The onionesque nanoparticle performs this task beautifully. Each of its three layers fulfills a unique function:

  • The outermost layer is a coating of organic . This dye is adept at absorbing photons from low-energy near-infrared light sources. It acts as an "antenna" for the nanoparticle, harvesting light and transferring energy inside, Ohulchanskyy says.
  • The next layer is a neodymium-containing shell. This layer acts as a bridge, transferring energy from the dye to the particle's light-emitting core.
  • Inside the light-emitting core, ytterbium and thulium ions work in concert. The ytterbium ions draw energy into the core and pass the energy on to the thulium ions, which have special properties that enable them to absorb the energy of three, four or five photons at once, and then emit a single higher-energy photon of blue and UV light.

So why not just use the core? Why add the dye and neodymium layer at all?

As Ohulchanskyy and Chen explain, the core itself is inefficient in absorbing photons from the outside world. That's where the dye comes in.

Once you add the dye, the neodymium-containing layer is necessary for transferring energy efficiently from dye to core. Ohulchanskyy uses the analogy of a staircase to explain why this is: When molecules or ions in a material absorb a photon, they enter an "excited" state from which they can transfer energy to other molecules or ions. The most efficient transfer occurs between molecules or ions whose excited states require a similar amount of energy to obtain, but the dye and ytterbium ions have excited states with very different energies. So the team added neodymium—whose excited state is in between that of the dye and thulium's—to act as a bridge between the two, creating a "staircase" for the energy to travel down to reach emitting thulium ions.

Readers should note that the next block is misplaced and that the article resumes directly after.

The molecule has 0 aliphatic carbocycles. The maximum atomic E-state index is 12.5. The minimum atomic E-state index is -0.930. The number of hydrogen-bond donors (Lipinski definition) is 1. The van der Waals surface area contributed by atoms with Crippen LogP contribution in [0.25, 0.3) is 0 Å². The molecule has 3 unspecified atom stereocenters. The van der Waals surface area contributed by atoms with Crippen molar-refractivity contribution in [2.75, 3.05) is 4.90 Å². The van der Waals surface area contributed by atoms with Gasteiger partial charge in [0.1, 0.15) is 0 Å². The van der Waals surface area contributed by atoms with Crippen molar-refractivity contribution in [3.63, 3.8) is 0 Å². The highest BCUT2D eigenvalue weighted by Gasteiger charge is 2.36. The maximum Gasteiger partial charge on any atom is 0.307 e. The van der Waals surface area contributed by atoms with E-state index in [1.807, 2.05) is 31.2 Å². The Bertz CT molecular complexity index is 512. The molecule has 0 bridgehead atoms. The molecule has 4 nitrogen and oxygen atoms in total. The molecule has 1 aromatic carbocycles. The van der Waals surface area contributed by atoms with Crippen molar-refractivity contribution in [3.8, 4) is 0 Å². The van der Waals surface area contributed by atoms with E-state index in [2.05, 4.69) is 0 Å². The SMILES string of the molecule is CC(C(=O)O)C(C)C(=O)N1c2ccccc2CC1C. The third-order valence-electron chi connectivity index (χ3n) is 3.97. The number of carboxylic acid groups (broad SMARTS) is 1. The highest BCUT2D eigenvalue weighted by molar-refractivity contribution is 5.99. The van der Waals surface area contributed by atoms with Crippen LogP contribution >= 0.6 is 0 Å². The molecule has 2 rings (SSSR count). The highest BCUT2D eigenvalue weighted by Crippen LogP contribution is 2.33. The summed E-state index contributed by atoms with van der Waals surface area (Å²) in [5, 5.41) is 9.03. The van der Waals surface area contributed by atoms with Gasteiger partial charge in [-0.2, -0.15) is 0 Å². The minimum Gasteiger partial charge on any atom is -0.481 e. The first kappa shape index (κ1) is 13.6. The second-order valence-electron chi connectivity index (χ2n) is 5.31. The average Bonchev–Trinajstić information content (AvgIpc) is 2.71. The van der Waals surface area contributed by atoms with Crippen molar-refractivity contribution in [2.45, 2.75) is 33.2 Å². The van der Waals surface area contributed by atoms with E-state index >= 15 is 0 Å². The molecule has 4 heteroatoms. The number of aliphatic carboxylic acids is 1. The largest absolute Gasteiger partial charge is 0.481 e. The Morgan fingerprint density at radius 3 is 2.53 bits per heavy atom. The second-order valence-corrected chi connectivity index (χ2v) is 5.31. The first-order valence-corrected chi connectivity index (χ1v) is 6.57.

Explore further

Nanoparticles with a core-shell structure can minimize the overheating of cells during bioimaging experiments

Journal information: Nano Letters

Citation: Onion-like layers help this efficient new nanoparticle glow (2015, November 10) retrieved 24 May 2019 from https://phys.org/news/2015-11-onion-like-layers-efficient-nanoparticle.html
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Nov 10, 2015
the ingredients are too expensive to use on photovoltaic panels

Nov 18, 2015
the ingredients are too expensive to use on photovoltaic panels

Looking at the picture, if the particles are 50 nm then the expensive (non-dye) layers look like ~40 nm spheres which would average ~20 nm thick, but a 50 nm spacing reduces that to ~13 nm, so that's ~1/75 micron, or 1/75 cm3/m2 and those materials average ~7.5g/cm3, or 0.1 grams per square meter per layer of spheres.

At ~~10,000/kg thulium is more than 10x the price of the others, but even if it were ALL thulium that would be ~~$1 of thulium per square meter per layer of spheres.

A square meter of a good panel (20%) generates 200 W(peak), so if this results in even a 1-point boost to 21% that's +10W/m2 and the cost of the boost is only ten cents per Watts.

So if it takes MANY layers, then it might well be too expensive, but if it take one layer then is is probably VERY affordable.